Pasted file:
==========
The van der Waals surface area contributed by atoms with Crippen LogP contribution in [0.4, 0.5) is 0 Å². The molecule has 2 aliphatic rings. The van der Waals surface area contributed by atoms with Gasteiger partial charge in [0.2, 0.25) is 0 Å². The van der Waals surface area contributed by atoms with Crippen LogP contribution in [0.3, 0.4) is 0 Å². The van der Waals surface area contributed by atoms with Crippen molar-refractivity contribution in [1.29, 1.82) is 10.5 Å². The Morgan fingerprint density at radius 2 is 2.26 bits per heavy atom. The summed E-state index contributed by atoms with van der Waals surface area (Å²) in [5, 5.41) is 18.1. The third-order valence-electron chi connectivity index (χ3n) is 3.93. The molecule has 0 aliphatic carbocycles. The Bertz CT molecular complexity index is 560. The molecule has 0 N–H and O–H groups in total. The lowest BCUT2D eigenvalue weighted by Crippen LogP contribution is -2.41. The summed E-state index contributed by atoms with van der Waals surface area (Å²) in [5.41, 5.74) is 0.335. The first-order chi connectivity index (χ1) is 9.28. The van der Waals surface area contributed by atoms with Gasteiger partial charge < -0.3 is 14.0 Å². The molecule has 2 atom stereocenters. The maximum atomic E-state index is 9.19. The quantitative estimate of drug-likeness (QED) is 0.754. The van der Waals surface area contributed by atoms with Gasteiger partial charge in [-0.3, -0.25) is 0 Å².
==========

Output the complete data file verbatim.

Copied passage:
The van der Waals surface area contributed by atoms with Crippen LogP contribution in [0.4, 0.5) is 0 Å². The molecule has 2 aliphatic rings. The van der Waals surface area contributed by atoms with Gasteiger partial charge in [0.2, 0.25) is 0 Å². The van der Waals surface area contributed by atoms with Crippen LogP contribution in [0.3, 0.4) is 0 Å². The van der Waals surface area contributed by atoms with Crippen molar-refractivity contribution in [1.29, 1.82) is 10.5 Å². The Morgan fingerprint density at radius 2 is 2.26 bits per heavy atom. The summed E-state index contributed by atoms with van der Waals surface area (Å²) in [5, 5.41) is 18.1. The third-order valence-electron chi connectivity index (χ3n) is 3.93. The molecule has 0 aliphatic carbocycles. The Bertz CT molecular complexity index is 560. The molecule has 0 N–H and O–H groups in total. The lowest BCUT2D eigenvalue weighted by Crippen LogP contribution is -2.41. The summed E-state index contributed by atoms with van der Waals surface area (Å²) in [5.41, 5.74) is 0.335. The first-order chi connectivity index (χ1) is 9.28. The van der Waals surface area contributed by atoms with Gasteiger partial charge < -0.3 is 14.0 Å². The molecule has 2 atom stereocenters. The maximum atomic E-state index is 9.19. The quantitative estimate of drug-likeness (QED) is 0.754. The van der Waals surface area contributed by atoms with Gasteiger partial charge in [-0.3, -0.25) is 0 Å².